photo via Brownstoner
Earlier this month, we reported that 23 Park Place had received its Passive House Institute certification. Today, the Brooklyn Paper unpacks the details: what, exactly, makes the Park Slope Passive House so passive? How does this thing work?
For one thing, it’s covered in foam — an energy-effient (and not-as-bad-looking-as-it-sounds) alternative to the sandstone facades of traditional Brownstones. And “coupled with a complete foam lining on the interior, solar panels, and methodically planned air ventilation,” that foam facade improves insulation and reduces the need for externally-generated heat by a whopping 90%.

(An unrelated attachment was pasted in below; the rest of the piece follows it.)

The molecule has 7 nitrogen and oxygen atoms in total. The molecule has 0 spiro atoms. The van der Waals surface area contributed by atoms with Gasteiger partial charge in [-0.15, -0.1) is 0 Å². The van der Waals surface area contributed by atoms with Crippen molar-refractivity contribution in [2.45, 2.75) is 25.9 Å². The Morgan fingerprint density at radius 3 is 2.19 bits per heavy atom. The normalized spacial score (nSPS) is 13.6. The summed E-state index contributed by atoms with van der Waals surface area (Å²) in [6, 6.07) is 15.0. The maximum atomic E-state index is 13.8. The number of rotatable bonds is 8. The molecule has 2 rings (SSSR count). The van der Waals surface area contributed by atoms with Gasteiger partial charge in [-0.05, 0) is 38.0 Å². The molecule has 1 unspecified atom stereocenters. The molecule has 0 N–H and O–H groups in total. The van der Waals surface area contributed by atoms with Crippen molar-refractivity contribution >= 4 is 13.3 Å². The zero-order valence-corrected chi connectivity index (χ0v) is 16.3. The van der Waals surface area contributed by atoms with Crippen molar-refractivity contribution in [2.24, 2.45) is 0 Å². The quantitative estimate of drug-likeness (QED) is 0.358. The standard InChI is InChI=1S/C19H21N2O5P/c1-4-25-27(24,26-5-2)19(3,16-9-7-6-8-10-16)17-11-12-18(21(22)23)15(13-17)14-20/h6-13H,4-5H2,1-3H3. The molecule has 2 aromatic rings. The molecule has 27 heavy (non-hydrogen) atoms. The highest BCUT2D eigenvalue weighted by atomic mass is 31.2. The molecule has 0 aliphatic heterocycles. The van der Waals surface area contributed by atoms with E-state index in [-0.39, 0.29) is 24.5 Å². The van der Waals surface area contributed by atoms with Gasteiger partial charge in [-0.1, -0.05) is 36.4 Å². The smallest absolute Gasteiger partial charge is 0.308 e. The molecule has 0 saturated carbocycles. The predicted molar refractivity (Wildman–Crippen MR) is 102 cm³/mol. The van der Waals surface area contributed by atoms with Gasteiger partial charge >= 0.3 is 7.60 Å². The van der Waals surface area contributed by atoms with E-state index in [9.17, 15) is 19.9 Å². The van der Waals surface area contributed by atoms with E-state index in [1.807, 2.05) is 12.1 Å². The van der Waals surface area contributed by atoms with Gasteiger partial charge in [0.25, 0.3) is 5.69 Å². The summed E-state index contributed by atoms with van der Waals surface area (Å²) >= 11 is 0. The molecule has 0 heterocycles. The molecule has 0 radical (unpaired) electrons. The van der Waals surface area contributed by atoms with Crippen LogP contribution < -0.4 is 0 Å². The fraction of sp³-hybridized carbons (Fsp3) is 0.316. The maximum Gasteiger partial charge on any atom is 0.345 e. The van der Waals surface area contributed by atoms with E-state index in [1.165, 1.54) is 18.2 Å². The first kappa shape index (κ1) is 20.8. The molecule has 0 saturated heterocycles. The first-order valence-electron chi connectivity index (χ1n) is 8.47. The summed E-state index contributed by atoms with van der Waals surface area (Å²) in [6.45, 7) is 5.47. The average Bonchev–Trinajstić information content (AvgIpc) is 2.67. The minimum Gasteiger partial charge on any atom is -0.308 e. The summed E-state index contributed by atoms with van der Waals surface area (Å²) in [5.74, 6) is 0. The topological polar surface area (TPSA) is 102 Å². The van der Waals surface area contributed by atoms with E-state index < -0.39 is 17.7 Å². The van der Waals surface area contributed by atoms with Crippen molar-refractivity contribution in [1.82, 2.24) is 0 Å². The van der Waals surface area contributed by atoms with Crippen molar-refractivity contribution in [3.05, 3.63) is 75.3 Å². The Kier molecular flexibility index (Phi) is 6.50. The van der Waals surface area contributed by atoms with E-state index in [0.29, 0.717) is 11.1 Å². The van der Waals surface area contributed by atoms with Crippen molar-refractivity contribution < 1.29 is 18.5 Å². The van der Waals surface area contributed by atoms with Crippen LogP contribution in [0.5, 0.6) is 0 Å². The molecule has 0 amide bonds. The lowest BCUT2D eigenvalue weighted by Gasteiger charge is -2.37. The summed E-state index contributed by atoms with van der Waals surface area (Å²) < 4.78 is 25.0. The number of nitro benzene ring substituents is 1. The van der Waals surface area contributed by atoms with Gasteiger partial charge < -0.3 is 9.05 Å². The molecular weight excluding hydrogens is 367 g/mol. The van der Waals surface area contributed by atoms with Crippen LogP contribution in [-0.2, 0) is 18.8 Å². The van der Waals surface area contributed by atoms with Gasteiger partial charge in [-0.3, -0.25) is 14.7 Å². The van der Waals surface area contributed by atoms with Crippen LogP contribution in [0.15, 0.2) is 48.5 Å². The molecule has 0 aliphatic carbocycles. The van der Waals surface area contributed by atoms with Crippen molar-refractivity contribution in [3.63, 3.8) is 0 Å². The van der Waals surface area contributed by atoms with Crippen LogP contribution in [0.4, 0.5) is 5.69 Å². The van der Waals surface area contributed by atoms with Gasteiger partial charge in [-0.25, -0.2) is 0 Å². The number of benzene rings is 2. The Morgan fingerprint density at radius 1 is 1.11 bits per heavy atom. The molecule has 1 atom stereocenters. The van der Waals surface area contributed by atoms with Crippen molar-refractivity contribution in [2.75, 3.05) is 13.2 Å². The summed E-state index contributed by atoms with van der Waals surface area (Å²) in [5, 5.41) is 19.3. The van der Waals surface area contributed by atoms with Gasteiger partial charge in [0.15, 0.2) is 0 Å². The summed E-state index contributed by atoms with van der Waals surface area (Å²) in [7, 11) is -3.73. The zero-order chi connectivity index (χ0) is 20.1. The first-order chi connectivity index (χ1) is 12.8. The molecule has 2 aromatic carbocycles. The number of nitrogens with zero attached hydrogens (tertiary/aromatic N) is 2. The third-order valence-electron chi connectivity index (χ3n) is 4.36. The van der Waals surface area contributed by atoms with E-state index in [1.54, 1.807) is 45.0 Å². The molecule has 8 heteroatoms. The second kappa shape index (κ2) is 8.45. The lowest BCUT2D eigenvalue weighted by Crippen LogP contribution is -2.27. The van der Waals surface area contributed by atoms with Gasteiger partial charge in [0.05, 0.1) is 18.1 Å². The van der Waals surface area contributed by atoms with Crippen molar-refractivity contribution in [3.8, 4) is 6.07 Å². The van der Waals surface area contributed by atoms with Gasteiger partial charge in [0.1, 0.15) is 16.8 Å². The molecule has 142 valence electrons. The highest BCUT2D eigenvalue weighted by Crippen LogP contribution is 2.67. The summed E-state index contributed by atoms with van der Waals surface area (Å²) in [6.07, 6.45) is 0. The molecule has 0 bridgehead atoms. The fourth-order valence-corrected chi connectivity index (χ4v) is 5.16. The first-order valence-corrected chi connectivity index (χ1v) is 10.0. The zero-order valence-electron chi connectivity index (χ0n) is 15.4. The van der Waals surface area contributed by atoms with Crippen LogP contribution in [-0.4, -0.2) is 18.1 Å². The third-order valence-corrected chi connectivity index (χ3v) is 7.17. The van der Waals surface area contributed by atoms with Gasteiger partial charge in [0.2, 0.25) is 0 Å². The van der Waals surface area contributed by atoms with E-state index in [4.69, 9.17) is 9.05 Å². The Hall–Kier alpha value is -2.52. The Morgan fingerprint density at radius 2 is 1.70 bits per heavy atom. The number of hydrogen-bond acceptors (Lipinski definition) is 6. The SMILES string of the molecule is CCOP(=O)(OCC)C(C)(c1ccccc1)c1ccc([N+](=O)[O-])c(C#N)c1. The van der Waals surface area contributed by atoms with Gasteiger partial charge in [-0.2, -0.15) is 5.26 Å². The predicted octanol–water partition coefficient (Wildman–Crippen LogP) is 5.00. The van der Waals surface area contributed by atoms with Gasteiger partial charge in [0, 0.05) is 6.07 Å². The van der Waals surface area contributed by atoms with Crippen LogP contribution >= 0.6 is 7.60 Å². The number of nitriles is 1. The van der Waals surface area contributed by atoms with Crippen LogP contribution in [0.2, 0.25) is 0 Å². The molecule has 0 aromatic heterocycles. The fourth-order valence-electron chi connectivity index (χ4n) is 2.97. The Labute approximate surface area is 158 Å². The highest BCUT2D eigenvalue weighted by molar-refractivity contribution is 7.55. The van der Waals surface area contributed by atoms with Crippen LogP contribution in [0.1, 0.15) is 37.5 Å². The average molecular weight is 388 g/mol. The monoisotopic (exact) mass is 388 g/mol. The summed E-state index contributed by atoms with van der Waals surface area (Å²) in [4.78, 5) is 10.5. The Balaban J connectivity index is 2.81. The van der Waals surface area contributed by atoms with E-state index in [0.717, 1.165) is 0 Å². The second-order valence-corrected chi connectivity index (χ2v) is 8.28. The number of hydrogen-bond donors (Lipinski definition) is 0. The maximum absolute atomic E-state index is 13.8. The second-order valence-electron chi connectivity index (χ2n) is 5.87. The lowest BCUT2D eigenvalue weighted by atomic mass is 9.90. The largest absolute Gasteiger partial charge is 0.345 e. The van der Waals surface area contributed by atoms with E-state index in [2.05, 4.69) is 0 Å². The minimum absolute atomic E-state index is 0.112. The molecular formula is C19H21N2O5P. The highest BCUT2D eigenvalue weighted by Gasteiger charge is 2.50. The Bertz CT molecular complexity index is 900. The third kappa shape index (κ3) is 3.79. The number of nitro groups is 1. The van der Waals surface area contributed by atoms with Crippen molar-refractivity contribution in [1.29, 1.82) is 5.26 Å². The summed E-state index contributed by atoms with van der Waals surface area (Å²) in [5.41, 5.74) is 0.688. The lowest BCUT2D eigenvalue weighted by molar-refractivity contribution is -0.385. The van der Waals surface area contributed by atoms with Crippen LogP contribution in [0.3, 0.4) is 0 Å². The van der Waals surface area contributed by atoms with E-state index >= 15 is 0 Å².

But that’s not all: the design — a project of eco-design firm Fabrica718— also includes eight exterior rainwater collection barrels, 12 solar panels to generate energy for hot water and electricity, and “thick triple-pane glass casement windows that open like doors.”
Of course, not everyone is happy about it. The paper reports that a group of Brownstoner commenters “lashed out against the foamstone’s windows, which don’t match the ‘double-hang’ windows typical on brownstones.” Clearly, some people didn’t read The Big Orange Splot.